In the history of the American frontier, John Sutter (1803–1880) looms large. A Swiss expatriate who attempted to create a personal empire in California’s Sacramento Valley, he founded New Helvetia, a cosmopolitan settlement whose economy depended on Indian slaves and free laborers. New Helvetia drew overland immigrants to California in the 1840s and then—after gold was discovered by Sutter’s employees—a flood of fortune seekers. Sutter was poised to become one of the richest men in the West, but rapacious settlers and his own poor business sense sent his dreams crashing.
Albert L. Hurtado has written the definitive biography of Sutter, mining a wealth of sources to create the first fully documented account of the man and his times. John Sutter explores Sutter’s life in the broader context of America’s rush for westward expansion while plumbing the inner dynamics of this erstwhile empire-builder.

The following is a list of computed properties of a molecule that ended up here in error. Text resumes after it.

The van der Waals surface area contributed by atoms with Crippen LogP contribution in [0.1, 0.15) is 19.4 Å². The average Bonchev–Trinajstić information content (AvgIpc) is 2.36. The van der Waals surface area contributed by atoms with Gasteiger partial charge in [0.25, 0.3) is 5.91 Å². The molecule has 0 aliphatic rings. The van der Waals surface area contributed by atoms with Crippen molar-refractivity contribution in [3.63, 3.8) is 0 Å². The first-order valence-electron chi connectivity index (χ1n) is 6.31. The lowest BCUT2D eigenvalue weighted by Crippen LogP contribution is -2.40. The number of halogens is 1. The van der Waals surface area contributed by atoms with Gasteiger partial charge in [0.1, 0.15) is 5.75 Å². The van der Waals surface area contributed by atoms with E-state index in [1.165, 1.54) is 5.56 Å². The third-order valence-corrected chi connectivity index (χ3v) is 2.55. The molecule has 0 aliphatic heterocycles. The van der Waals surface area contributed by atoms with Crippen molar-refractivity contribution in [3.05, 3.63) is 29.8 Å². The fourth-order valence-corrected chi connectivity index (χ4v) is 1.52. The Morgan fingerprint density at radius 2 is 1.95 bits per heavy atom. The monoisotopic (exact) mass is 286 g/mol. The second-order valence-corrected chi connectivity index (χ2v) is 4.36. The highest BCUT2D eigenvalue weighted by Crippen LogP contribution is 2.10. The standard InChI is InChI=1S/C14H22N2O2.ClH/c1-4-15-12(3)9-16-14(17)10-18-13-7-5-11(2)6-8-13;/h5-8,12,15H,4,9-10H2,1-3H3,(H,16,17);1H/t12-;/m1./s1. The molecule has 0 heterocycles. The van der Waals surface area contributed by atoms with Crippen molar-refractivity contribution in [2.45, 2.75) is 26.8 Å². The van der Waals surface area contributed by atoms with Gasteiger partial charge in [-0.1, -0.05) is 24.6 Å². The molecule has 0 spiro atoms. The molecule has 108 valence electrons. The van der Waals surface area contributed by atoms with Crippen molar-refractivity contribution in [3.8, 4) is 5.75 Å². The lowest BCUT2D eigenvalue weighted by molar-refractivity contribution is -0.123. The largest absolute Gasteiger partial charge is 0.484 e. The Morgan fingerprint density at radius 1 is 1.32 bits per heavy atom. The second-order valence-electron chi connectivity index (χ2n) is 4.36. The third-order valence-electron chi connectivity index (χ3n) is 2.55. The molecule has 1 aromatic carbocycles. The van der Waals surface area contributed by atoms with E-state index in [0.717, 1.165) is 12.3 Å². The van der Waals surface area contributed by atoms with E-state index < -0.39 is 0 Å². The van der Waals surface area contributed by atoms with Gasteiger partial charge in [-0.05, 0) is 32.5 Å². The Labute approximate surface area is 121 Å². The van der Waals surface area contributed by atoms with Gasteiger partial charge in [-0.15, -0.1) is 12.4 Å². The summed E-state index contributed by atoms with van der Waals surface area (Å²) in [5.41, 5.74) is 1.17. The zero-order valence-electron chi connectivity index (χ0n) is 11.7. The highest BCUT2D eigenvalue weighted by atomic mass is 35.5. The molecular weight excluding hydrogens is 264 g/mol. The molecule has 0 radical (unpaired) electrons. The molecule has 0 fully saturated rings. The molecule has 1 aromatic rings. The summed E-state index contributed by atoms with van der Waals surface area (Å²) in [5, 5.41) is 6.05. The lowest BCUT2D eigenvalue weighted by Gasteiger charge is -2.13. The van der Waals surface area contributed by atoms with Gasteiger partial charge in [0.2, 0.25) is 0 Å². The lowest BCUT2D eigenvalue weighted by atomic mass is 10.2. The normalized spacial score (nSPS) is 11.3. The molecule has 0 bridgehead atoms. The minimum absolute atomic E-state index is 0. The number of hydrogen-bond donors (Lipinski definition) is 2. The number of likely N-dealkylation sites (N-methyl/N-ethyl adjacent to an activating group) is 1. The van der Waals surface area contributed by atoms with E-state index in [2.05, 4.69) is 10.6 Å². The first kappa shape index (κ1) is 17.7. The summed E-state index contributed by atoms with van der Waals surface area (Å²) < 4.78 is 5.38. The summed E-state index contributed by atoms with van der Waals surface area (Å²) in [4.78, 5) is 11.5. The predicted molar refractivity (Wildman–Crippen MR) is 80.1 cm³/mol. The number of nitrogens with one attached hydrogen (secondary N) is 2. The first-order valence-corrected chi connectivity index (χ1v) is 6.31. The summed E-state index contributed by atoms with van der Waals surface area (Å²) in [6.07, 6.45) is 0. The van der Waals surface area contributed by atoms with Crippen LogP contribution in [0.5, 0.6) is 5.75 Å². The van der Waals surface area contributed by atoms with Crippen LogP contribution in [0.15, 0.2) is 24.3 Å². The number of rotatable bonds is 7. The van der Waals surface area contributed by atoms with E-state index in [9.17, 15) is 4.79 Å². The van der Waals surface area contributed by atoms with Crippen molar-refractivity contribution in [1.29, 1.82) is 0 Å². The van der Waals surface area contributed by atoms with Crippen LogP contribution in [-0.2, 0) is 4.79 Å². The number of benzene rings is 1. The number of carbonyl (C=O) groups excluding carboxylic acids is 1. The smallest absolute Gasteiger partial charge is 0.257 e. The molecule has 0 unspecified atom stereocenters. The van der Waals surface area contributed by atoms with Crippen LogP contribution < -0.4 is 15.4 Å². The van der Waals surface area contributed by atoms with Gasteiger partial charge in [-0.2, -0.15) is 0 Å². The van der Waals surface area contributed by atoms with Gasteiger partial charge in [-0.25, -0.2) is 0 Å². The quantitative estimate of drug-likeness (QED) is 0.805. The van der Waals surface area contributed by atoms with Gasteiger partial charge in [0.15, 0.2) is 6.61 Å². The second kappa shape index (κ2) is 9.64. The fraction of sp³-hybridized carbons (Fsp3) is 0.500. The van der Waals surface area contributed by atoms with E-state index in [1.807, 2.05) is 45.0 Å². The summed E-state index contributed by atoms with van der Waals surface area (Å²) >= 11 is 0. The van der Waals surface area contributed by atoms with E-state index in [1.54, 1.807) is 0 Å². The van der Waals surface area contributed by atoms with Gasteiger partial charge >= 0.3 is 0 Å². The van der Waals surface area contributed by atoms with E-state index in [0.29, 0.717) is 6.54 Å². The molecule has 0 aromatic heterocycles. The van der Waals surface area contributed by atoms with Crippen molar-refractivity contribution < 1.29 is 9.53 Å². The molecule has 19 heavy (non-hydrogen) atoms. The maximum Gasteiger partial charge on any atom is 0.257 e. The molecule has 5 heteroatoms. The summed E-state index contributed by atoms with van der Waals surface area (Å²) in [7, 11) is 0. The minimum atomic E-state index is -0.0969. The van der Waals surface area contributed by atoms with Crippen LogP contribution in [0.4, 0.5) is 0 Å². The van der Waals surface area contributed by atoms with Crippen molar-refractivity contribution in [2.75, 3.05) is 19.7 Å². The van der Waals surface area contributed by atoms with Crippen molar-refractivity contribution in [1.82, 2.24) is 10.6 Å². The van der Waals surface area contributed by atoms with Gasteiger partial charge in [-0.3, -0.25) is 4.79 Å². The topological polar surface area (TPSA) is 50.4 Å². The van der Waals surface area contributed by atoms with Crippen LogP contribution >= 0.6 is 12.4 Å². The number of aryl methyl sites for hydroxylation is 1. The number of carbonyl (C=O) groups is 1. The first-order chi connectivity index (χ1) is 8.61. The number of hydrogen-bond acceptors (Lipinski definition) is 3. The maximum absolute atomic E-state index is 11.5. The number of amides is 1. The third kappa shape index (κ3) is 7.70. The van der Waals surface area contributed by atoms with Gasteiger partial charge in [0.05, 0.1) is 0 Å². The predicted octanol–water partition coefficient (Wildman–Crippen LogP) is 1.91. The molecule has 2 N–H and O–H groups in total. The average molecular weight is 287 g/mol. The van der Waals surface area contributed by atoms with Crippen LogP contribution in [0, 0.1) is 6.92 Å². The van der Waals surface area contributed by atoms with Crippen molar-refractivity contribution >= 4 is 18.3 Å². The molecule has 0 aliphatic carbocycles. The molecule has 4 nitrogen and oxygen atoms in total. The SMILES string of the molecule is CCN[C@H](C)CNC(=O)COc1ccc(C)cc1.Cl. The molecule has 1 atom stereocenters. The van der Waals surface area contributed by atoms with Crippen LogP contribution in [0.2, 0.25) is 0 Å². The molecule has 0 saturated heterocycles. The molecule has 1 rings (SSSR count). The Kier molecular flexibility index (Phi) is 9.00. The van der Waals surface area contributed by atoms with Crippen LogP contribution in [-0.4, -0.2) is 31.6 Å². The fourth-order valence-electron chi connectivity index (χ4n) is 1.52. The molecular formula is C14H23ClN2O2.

Sutter was a quintessential outsider driven by anxiety over status—a man of talent, vision, and heroic ambitions who nevertheless became the victim of his own inadequacies as a businessman and his inability to adjust to a rapidly changing frontier. Sutter was full of contradictions. While building a reputation as a humanitarian friend of destitute immigrants, he callously exploited Indians. Nevertheless, this penniless dreamer became one of the most important men in California and a major player in the American conquest of the West.